When Sub-Saharan Africans converted to Islam more than a thousand years ago, they did so using a modified Arabic text known as Ajami. Today, Ajami is a whole writing system used by many Africans to conduct business transactions, to keep family histories, and to write poetry. The World’s Katy Clark tells us about how scholars are only now coming to understand and appreciate the value of Ajami writings. (Photo: Katy Clark) Download MP3
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MARCO WERMAN: Africa remains one of the world’s poorest and most under-developed continents and experts point to a number of reasons. One of them is the region’s reported high rates of illiteracy. Yet many more Africans may be reading and writing than the official numbers indicate. They’re using a writing system that dates back to the days when sub-Saharan Africans began converting to Islam. The World’s Katy Clark explains.
KATY CLARK: More than a thousand years ago, religious leaders modified Arabic texts to help spread the Koran to African shepherds and shop keepers. The writing system they used came to be known as Ajami. Ajami’s an Arabic word. In the early days, it was used somewhat disparagingly to refer to anything that wasn’t Arabic. But as Boston University Professor Fallou Ngom explains, the term evolved. It now describes the writings of various African languages that use this modified Arabic script to this day.
FALLOU NGOM: Especially sub-Saharan Africa from Senegal, Gambia, the Western part to the Horn of Africa, all that Sahelian band that had been influenced by Islam since the 10th century has used the Arabic script, modified it to write their own languages. So the literature that is produced is produced in African languages, although the script may look like Arabic.
CLARK: Ngom says Arabic speakers might be able to read an Ajami document because they’d recognize the script. But they might not understand what they were reading.
NGOM: If you look in the French colonial libraries, Ajami documents were referred to “unreadable Arabic.” And the sections where they were kept were labeled the [INDISCERNIBLE].
CLARK: Undecipherable Arabic, which is part of the reason Ajami has largely escaped the attention of Westerners. Even many educated Africans aren’t familiar with the Arabic-based writing system. Ngom, who grew up in French-speaking Senegal, didn’t learn about it until 2003. That’s when he stumbled upon an IOU written in Ajami by his late father. Until then, Ngom had considered his father illiterate.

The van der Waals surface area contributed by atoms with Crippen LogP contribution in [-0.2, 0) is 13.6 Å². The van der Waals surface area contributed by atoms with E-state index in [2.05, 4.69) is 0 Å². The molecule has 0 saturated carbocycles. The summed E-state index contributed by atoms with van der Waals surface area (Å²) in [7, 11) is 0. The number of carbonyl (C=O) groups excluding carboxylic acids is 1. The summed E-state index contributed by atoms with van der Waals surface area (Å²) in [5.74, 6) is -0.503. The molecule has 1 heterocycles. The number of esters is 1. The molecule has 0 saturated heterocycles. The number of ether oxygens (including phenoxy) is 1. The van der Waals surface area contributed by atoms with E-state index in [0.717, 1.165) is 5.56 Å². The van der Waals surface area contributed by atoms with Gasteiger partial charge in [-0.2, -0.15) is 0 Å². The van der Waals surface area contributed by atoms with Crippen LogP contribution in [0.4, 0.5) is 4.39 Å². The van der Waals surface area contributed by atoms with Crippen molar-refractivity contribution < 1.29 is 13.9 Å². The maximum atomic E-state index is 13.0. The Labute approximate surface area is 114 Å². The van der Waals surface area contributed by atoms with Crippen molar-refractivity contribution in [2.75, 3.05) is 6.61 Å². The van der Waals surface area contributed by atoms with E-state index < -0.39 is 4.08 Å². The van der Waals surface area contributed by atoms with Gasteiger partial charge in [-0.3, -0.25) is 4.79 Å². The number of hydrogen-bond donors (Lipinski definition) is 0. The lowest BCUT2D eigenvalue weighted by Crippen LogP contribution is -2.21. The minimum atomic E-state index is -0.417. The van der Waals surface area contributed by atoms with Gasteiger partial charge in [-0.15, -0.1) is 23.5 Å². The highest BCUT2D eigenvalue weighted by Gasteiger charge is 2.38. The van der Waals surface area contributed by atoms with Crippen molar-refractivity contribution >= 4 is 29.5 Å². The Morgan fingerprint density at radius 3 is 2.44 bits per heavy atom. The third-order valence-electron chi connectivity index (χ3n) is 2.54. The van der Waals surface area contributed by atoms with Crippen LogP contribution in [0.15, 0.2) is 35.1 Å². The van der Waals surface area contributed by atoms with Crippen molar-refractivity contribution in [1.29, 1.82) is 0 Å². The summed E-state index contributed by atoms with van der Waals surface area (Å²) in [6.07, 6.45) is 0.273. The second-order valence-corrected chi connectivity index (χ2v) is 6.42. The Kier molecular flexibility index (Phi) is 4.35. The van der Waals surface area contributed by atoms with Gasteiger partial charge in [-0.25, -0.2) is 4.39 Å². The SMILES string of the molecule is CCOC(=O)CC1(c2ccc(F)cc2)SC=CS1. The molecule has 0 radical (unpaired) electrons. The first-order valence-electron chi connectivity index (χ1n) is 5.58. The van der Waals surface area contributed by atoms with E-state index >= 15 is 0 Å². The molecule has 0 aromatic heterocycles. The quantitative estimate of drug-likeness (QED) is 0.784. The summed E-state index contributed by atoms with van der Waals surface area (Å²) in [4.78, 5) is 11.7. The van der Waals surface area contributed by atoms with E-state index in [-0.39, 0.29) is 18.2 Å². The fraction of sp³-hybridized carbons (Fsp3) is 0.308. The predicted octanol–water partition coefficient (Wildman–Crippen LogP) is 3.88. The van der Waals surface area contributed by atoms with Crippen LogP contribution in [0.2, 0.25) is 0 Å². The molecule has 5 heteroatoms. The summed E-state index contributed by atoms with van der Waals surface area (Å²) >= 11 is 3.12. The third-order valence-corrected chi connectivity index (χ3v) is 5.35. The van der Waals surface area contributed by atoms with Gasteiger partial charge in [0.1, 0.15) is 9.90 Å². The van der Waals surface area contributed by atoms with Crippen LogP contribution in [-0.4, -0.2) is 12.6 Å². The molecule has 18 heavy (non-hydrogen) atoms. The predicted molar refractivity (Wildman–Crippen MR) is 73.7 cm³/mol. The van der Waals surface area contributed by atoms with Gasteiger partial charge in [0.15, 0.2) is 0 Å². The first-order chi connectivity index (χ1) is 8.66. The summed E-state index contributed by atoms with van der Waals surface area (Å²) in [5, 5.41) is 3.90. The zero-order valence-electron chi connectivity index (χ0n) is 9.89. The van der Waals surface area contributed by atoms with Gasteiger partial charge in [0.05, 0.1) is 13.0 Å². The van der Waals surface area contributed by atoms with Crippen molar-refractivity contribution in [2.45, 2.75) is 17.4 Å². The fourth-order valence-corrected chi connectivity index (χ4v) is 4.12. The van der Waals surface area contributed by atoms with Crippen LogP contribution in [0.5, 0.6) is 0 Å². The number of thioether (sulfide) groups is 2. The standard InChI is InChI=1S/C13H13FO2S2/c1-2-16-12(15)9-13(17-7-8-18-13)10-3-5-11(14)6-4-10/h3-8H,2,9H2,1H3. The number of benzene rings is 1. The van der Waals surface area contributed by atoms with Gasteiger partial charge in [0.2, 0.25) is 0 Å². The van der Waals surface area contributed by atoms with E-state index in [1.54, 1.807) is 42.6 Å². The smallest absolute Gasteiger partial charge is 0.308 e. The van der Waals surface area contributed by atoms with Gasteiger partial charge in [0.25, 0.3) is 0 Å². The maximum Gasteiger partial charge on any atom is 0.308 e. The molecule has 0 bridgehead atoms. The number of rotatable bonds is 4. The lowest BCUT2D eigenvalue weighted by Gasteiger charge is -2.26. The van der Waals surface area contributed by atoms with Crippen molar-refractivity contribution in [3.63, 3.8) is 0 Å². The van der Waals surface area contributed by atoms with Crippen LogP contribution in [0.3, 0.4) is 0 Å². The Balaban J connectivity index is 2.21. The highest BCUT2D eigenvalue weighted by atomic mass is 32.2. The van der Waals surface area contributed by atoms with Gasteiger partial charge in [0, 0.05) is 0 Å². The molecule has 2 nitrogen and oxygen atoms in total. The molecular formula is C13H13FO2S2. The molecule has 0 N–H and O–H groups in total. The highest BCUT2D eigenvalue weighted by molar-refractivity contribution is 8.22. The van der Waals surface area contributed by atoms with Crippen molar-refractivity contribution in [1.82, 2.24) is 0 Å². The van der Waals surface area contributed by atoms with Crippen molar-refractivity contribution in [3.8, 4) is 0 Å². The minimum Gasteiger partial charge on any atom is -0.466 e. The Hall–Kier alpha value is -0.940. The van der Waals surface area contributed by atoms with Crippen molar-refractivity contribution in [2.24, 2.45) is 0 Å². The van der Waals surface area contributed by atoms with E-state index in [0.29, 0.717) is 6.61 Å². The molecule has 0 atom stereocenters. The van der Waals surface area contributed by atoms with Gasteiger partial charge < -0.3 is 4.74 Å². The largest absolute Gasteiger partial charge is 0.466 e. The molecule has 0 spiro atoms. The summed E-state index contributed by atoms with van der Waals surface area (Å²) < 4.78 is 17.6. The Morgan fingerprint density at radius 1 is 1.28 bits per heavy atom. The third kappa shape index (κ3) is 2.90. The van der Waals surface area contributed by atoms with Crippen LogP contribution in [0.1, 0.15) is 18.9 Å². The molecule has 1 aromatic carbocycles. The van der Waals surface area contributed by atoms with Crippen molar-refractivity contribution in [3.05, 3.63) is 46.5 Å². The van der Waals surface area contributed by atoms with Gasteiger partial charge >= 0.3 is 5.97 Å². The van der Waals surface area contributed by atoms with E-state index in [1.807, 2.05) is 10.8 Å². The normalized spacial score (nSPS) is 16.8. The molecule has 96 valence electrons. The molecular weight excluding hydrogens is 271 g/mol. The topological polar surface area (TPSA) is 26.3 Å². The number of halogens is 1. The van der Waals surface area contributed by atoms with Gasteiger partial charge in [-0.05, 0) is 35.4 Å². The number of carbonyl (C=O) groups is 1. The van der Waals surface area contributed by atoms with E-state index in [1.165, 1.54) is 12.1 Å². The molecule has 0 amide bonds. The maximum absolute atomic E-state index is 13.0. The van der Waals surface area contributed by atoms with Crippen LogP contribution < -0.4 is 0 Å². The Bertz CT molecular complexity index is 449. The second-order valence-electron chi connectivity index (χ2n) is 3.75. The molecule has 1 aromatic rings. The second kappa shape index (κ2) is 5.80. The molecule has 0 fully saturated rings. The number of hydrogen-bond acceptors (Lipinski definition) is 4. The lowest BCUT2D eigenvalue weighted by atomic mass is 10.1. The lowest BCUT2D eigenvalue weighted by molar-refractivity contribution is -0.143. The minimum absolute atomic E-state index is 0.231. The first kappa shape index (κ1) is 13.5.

NGOM: I would see him writing, but I really never paid attention to what he was writing. Probably because I was so influenced by the intellectual tradition that produced me, that disregarded anything that was not French as not important.
CLARK: Ngom later discovered that his father also kept a diary in which he recorded information about his family, and his thoughts on current events. Ngom describes Ajami as the “emotional voice” of sub-Saharan Africa that’s largely gone unheard. This summer, he came across Ajami documents written by a Mandinka teacher living in Senegal during World War Two. The teacher was angry that so many young men from his remote village were being drafted into the French military to fight Nazi Germany. The poem curses Adolph Hitler.
NGOM: It says, “Hitler the German has brought evil to this world. May God take away all his evil. If he’s assisted by great spirits may those great spirits be destroyed.”
CLARK: Ngom says cursing was a potent weapon in the community, and that the poem represents the spiritual leader’s effort to destroy Hitler. Ngom believes that by translating Ajami texts like this one, we get a much richer, much more detailed understanding of African history and every day goings on than if scholars were to simply focus on Arabic, French, or English documents. And he’s not the only one who thinks this. Dmitry Bondarev is with the University of London’s School of Oriental and African Studies. He says the study of Ajami throws open the door to previously unknown areas of Africa.
DMITRY BONDAREV: For example, in Bambara [INDISCERNIBLE] areas in Mali, Senegal, one only got the information from oral tradition. And recently some Ajami texts put down in Arabic script in the 19th century brought up some local histories of the cities, of the families which we would never know if we didn’t get access to Ajami material.
CLARK: One potential problem, though, is that there aren’t many scholars who can read Ajami texts. Ngom is hoping to change that. Under his direction, Boston University is training 17 students this semester in Hausa and Wolof, two African languages with rich Ajami traditions. It’s a first step towards teaching them to read Ajami. Ngom himself hopes to uncover as many Ajami documents as he can. He says his dream is to translate Ajami texts written by African slaves brought over to the Americas. For The World, this is Katy Clark in Boston.
WERMAN: If you’d like to hear more of that Ajami poem cursing Hitler, check out the video at our website, TheWorld.org.
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